3. The message should offer a clear, simple opportunity for the receiver to become informed on their own terms. Keep it simple: Don't overload the message with facts or create a long narrative, because the audience may think learning is too much work. Getting them involved in the process of educating themselves will, in turn, support the narrative and make the issue feel real.

Nonprofit example: Truth.com offers a variety of entry points for educating oneself about tobacco depending on interest: Cigarettes, vaping, or opioids; tobacco companies' marketing practices; the health effects of tobacco; quitting alone as opposed to with support; etc. They also offer print, video, audio, and social media resources.

Corporate example: Bergh's letter was straightforward and succinctly set forth a few relevant facts explaining how the country "has benefited immensely from those who have come to the U.S. to make a better life for themselves and their families, and we would not be the country we are today were it not for immigration." He also showed "why the action was consistent with longstanding company policy."

4. The recipients of the message must view themselves as part of the community to which the message is being delivered. Trying to communicate information about something completely unknown to an audience is a waste of time and energy. Your audience must have a point of personal reference if they are to be interested enough to accept your call to learn more and act.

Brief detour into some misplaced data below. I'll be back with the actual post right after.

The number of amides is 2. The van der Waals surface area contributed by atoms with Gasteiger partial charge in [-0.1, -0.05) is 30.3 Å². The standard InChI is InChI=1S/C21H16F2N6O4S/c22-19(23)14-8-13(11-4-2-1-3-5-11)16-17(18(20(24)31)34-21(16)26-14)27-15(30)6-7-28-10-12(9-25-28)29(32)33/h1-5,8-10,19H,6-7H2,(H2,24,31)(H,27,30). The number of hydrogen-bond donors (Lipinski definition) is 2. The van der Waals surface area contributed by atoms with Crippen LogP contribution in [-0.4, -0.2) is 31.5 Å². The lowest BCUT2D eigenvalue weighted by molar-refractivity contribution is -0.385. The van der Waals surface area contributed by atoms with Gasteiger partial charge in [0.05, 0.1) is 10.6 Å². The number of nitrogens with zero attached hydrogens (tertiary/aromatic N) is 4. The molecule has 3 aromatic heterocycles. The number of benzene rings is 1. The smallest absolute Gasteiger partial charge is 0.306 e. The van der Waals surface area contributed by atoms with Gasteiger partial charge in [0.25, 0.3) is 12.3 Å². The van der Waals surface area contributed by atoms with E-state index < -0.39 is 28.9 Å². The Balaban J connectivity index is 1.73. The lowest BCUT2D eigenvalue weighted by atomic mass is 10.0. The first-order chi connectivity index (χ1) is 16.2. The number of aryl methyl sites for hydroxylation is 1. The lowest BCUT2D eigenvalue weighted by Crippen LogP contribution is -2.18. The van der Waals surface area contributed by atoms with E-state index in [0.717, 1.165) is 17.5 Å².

Nonprofit example: Truth.com's messaging is highly visual and features young people across diverse demographics.

Corporate example: Addressed directly to Levi Strauss employees, Bergh's message felt highly relevant to the community to which it was delivered. "We desegregated our factories in the U.S. 10 years before it became the law of the land. We were one of the first companies to offer domestic partner healthcare benefits, long before it was popular. We have been a strong voice for inclusion, diversity, and giving everyone an opportunity to achieve their fullest potential at LS&Co. regardless of race, gender, sexual orientation, nationality, or religious preference. We know, deep in our soul, that diversity of all kinds is good for business and that a diverse organization will outperform a homogeneous one every time."